In 2013, a team led by Mark Post produced the first cultivated hamburger, which did not involve slaughtering any animals. The first production facility in Maastricht is now open, where hundreds of thousands of hamburgers will be made per year. Initiatives like these make me proud to be Dutch.”

4. If you want to increase moral ambition in your company but you are not the decision-maker, what can you do?

“The economist Albert O. Hirschman said that you basically have two options: exit and voice. You can look for another job or raise your voice. The best option depends on your personal situation.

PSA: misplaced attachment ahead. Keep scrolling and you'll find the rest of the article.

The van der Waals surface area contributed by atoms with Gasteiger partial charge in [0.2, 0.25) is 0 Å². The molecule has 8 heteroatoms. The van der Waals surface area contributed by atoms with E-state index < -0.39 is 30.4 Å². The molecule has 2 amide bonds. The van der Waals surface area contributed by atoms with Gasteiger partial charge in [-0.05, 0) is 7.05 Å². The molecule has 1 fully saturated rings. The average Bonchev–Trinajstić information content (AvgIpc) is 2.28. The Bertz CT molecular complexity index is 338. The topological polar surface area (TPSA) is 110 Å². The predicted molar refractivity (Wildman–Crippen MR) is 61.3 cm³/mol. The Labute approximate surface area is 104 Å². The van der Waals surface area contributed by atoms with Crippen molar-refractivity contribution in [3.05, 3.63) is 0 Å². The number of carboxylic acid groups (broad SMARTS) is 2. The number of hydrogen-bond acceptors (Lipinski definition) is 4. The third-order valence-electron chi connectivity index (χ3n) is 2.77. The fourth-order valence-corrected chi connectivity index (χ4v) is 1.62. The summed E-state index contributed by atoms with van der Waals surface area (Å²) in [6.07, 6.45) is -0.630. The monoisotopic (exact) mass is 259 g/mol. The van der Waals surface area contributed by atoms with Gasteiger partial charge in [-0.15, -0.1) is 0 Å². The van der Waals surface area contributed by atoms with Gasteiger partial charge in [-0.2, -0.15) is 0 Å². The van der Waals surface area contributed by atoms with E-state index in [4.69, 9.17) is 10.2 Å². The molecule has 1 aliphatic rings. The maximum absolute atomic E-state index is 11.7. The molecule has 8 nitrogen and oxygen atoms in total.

I think many employers themselves need to think more about how they want to retain their talent. There is a large group of people who feel like they are wasting their talent right now—and as an employer, you could easily lose such people.”

5. Fear of change is prevalent in many organizations. How do you break through that?

“It starts with embracing your discomfort. It’s a fact that people with moral ambition often pay a price for their ideals.

For example, the abolitionist Thomas Clarkson traveled a staggering 35,000 miles from 1787 to 1793 to distribute pamphlets and petitions against the slave trade. On horseback, often at night. At the age of 33, he had a complete nervous breakdown, or what we would now call a burnout. Year after year, he saturated his brain with appalling facts, figures, and images of slavery.